Written by Ann Gibson for Matcha in partnership with OrthoCarolina
The mild climate is a major perk of living in the Carolinas, but that doesn’t mean winter adventures have to fall off your radar. When winter storms roll over the Blue Ridge Mountains, western North Carolina becomes a winter wonderland. Next time the mercury drops, have your gear ready and head outdoors with our guide to the top winter bucket list adventures in the Carolinas.
Tubing and Ziplining at Hawksnest
Check snow tubing off your bucket list at the largest tube park on the East Coast. Runs ranging from 400 feet to 1,000 feet long at Hawksnest offer something for everyone, and the facility can make enough snow to completely cover 30 tubing lanes and ensure reliable conditions. Plus, the lanes are outfitted with lights for tubing at night.
Even if you’ve ziplined in warm weather, you’ll be amazed at the adrenaline rush you’ll get flying above the trees in winter. Because the trees have shed their leaves, you get unobstructed 360-degree views, while bracing winds and a glazing of ice and snow give the landscape a frosty makeover. You can hit speeds exceeding 50 mph on the Snowbird Zipline Tour, a series of four ziplines up to 2,000 feet long and all suspended over the treetops 200 feet above the ground.
Hiking to Whitewater Falls
Head to North Carolina’s Land of Waterfalls in Transylvania County for the 0.6-mile hike to Whitewater Falls, one of the highest waterfalls east of the Rockies. A paved trail climbs to views of the Upper Falls tumbling 411 feet over a towering cliff. Another 400-foot cascade, Lower Whitewater Falls, comes into view from an observation deck farther down the trail. Multiple chutes of water freeze and thaw to change the vista every time you visit. If you’re up for more, continue hiking up the trail and into South Carolina on the 77-mile Foothills Trail.
Ice Climbing in Hickory Nut Gorge
Ice climbing conditions are fleeting in the Carolinas, so be ready for the next freeze by scouting out some of the most reliable routes in the Southeast at Little Bearwallow Falls in Upper Hickory Nut Gorge. A well-marked, one-mile approach on the Wildcat Rock Trail leads to a small crag and WI1 to WI4 routes. If you’re a beginner, contact Fox Mountain Guides or ClimbMax Guides to schedule a guided climb.
Trail Running at the North Carolina Arboretum
When fresh snow falls, lace up your waterproof trail runners for a workout on the deeply wooded trails along Bent Creek at the North Carolina Arboretum. The interconnecting trails are sheltered from strong winds, and they offer more than eight miles of challenging climbs and descents inside Pisgah National Forest. For more distance, extend your run along Bent Creek Road to Lake Powhatan.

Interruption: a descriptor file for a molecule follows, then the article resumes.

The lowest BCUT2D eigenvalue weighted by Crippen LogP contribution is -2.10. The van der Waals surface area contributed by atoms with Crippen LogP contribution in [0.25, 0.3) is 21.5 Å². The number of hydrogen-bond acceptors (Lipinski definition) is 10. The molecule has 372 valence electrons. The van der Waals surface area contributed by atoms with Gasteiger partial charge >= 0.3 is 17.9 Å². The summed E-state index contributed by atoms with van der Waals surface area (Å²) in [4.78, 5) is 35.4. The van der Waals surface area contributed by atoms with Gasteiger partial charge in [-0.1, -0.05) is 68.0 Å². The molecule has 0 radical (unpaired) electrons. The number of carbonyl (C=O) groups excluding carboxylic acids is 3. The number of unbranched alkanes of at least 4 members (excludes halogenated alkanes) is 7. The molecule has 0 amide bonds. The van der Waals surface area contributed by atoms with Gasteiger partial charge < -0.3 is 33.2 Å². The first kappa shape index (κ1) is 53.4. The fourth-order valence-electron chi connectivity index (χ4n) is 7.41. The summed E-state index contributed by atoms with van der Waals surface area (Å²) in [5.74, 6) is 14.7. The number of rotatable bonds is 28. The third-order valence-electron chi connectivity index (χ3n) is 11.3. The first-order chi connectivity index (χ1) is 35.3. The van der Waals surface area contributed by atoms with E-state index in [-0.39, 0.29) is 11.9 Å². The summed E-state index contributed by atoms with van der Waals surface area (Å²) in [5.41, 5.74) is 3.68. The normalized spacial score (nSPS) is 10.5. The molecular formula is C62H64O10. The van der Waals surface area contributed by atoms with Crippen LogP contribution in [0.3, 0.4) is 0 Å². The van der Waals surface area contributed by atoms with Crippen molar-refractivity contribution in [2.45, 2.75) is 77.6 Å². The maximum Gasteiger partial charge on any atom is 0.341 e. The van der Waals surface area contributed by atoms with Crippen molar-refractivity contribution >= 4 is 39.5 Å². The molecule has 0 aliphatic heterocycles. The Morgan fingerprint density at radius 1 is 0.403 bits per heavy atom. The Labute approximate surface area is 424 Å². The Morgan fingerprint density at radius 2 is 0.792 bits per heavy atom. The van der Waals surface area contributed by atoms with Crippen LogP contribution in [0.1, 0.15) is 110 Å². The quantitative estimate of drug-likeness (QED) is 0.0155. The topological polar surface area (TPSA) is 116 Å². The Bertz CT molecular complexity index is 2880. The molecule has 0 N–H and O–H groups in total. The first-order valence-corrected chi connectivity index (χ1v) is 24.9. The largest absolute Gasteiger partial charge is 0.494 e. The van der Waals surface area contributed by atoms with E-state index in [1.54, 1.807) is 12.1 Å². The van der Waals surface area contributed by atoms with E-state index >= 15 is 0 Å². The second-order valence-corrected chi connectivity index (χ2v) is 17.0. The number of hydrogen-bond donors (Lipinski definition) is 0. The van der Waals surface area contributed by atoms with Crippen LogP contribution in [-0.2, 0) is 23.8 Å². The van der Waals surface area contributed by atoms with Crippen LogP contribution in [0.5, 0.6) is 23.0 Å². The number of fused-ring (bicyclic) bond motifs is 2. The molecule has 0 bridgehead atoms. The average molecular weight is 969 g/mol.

Cross-Country Skiing on the Blue Ridge Parkway
When snow accumulates on the Blue Ridge Parkway, the road across Linville Viaduct between Blowing Rock and Linville closes to vehicles, making it a prime thoroughfare for Nordic skiers. Skirt the base of Grandfather Mountain to enjoy the views over the Catawba River Basin to Lake James and the South Mountains. If the snow’s deep enough, warm up on the carriage roads of Moses H. Cone Memorial Park before getting on the Parkway.
Snowshoeing on the Appalachian Trail
Check one of the most scenic stretches of the AT off your bucket list with a snowshoe hike out of Carver’s Gap across the Roan Highlands. The average annual snowfall tops 100 inches here, and it’s best to check the forecast and conditions before you leave home due to potential high winds on the exposed balds. A little less than a mile in, you’ll cross 5,825-foot Round Bald for 360-degree views of Tennessee to your left and North Carolina to your right. The views keep coming as you continue over Jane Bald and Grassy Ridge to your turnaround point at the Stan Murray Shelter on Yellow Mountain. Round trip mileage to the shelter is seven miles, or you can continue to Little Hump for a total of 14 miles.
Bypassing the Crowds at Max Patch
Claim the 360-degree views on top of 4,629-foot Max Patch for yourself on a snowy section of the Appalachian Trail outside the town of Hot Springs. Summer traffic jams and crowds are a distant memory on a crisp, clear winter morning. Take advantage of the quiet to hike the 2.6-mile loop trail that circles the treeless bald for views across Pisgah National Forest to Mount Mitchell and the Smoky Mountains. Then, warm up after your hike with a soak in the mineral springs back in town.
Skiing the Longest Run in the South
At Sugar Mountain in Banner Elk, you can challenge yourself on the longest ski run in the Southeast. The Summit Express lift will carry you to an elevation of 5,300 feet where you’ll begin a 1.5-mile, intermediate to expert run that holds up to any downhill terrain in the East. A 1,200-foot vertical drop adds to the challenge, with tight turns required on the top third of the run.
Backpacking the Black Mountain Crest Trail
Test your survival skills on the Black Mountain Crest Trail, one of the most strenuous trails in the state. Considered the highest-elevation trail east of the Mississippi, it follows the ridgeline of the Black Mountains from 6,683-foot-high Mount Mitchell to your turnaround point at Deep Gap. Pitch your tent overnight in the shelter of the gap before returning to the trailhead the next day for a 12-mile round-trip hike.
Written by Ann Gibson for Matcha in partnership with OrthoCarolina.
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